Unique Selling Point

The concept of a farm-to-home smartphone app is not new, even in Indonesia. Two features set RegoPantes apart from their competition. Firstly, they do not earn through commission, because that would essentially make them the new middleman. Secondly, consumers can browse each farmer’s profile and decide which ones to buy from.

Feedback so Far?

The RegoPantes app went live in September 2017. To date, seven rounds of shipment have been made to over 100 customers. And around 700 small farmers have signed up as suppliers.  As demand goes up, these numbers are expected to increase rapidly. Early feedback from farmers is also promising.

As one farmer shares, “I own two small plots of farmland in the district of Magelang in Central Java, growing crops like potato and broccoli. Before RegoPantes, my income was about Rp 700,000 per planting cycle. With RegoPantes, my sales doubled. Now my income is Rp 1 million to Rp1.5 million per cycle.”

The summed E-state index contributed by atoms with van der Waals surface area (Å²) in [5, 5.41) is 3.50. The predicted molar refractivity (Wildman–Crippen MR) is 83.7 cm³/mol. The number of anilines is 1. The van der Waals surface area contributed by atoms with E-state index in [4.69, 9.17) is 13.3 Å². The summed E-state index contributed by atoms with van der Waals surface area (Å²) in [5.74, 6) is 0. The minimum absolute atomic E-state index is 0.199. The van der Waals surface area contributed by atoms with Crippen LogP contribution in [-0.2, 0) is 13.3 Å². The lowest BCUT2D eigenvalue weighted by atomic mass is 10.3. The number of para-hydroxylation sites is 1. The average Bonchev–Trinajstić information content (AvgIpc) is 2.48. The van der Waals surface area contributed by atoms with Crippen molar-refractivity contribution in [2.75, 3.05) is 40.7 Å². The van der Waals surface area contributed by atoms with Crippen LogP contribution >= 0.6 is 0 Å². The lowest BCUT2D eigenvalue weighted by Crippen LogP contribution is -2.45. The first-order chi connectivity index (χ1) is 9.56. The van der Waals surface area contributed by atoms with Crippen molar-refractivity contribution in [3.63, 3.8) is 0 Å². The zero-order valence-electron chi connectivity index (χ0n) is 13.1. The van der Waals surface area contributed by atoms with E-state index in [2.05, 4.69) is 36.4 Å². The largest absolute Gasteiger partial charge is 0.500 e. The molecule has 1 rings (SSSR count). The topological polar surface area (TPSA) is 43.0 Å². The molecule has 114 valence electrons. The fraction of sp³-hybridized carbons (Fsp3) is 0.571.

Reactions from consumers seem equally encouraging. Buying directly from farmers means they get cheaper and fresher produce, with the added convenience of home delivery.

My Thoughts

I found 8villages to be an inspiring company. It’s a young tech firm, and most of its staff are in their early twenties. A few are younger still, in their late teens. Needless to say, the inside of the open plan office buzzes with a youthful and creative energy. The credentials of these youthful tech-savvies include experienced marketers, agronomists, software, and telecommunications engineers.

Who would have thought that their mind-boggling codes would change the lives of rural farmers hundreds of thousands of kilometres away?

This is a real-life story of charity; exemplary efforts which highlight the plight of desperate farmers and immobilise cheating middlemen. This smartphone app gives dignity back to once exploited farmers. By providing up-to-date industry information through savvy technology, the farmers are empowered, they are sustained, and they have a residual income.

Umm Aasiyah is a lover of history and a physics enthusiast. A home educator to three sassy broods, she’s a blogger, life coach, and a foodie.

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indonesian farmers avoid debt by cutting out the middleman using an app